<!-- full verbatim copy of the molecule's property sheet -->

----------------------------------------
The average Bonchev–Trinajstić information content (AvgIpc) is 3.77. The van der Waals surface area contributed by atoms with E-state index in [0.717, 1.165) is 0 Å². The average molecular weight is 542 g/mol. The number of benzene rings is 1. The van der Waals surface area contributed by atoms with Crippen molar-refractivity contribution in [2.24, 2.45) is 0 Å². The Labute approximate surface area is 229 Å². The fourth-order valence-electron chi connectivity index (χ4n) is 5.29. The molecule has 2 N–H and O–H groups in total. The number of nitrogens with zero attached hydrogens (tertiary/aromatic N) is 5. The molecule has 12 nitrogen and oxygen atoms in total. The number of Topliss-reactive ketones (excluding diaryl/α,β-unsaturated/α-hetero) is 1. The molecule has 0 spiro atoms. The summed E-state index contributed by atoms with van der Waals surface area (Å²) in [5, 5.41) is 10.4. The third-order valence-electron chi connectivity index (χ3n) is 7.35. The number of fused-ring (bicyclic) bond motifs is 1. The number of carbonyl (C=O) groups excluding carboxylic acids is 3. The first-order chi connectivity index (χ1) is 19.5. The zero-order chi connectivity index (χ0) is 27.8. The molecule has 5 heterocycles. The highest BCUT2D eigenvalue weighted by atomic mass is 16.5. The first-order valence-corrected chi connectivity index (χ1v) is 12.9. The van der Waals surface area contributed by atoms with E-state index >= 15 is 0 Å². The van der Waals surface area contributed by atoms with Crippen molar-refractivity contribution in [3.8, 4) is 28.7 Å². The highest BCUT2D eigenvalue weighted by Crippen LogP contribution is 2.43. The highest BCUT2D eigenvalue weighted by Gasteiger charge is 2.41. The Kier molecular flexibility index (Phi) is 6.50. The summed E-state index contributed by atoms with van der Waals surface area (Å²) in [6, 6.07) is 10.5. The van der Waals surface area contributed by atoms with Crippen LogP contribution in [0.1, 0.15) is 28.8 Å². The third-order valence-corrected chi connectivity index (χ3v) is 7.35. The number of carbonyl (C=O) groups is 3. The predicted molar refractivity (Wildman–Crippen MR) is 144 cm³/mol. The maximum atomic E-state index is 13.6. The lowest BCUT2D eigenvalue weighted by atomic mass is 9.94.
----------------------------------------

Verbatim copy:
The average Bonchev–Trinajstić information content (AvgIpc) is 3.77. The van der Waals surface area contributed by atoms with E-state index in [0.717, 1.165) is 0 Å². The average molecular weight is 542 g/mol. The number of benzene rings is 1. The van der Waals surface area contributed by atoms with Crippen molar-refractivity contribution in [2.24, 2.45) is 0 Å². The Labute approximate surface area is 229 Å². The fourth-order valence-electron chi connectivity index (χ4n) is 5.29. The molecule has 2 N–H and O–H groups in total. The number of nitrogens with zero attached hydrogens (tertiary/aromatic N) is 5. The molecule has 12 nitrogen and oxygen atoms in total. The number of Topliss-reactive ketones (excluding diaryl/α,β-unsaturated/α-hetero) is 1. The molecule has 0 spiro atoms. The summed E-state index contributed by atoms with van der Waals surface area (Å²) in [5, 5.41) is 10.4. The third-order valence-electron chi connectivity index (χ3n) is 7.35. The number of fused-ring (bicyclic) bond motifs is 1. The number of carbonyl (C=O) groups excluding carboxylic acids is 3. The first-order chi connectivity index (χ1) is 19.5. The zero-order chi connectivity index (χ0) is 27.8. The molecule has 5 heterocycles. The highest BCUT2D eigenvalue weighted by atomic mass is 16.5. The first-order valence-corrected chi connectivity index (χ1v) is 12.9. The van der Waals surface area contributed by atoms with E-state index >= 15 is 0 Å². The van der Waals surface area contributed by atoms with Crippen molar-refractivity contribution in [3.8, 4) is 28.7 Å². The highest BCUT2D eigenvalue weighted by Crippen LogP contribution is 2.43. The highest BCUT2D eigenvalue weighted by Gasteiger charge is 2.41. The Kier molecular flexibility index (Phi) is 6.50. The summed E-state index contributed by atoms with van der Waals surface area (Å²) in [6, 6.07) is 10.5. The van der Waals surface area contributed by atoms with Crippen LogP contribution in [0.1, 0.15) is 28.8 Å². The third-order valence-corrected chi connectivity index (χ3v) is 7.35. The number of carbonyl (C=O) groups is 3. The predicted molar refractivity (Wildman–Crippen MR) is 144 cm³/mol. The maximum atomic E-state index is 13.6. The lowest BCUT2D eigenvalue weighted by atomic mass is 9.94.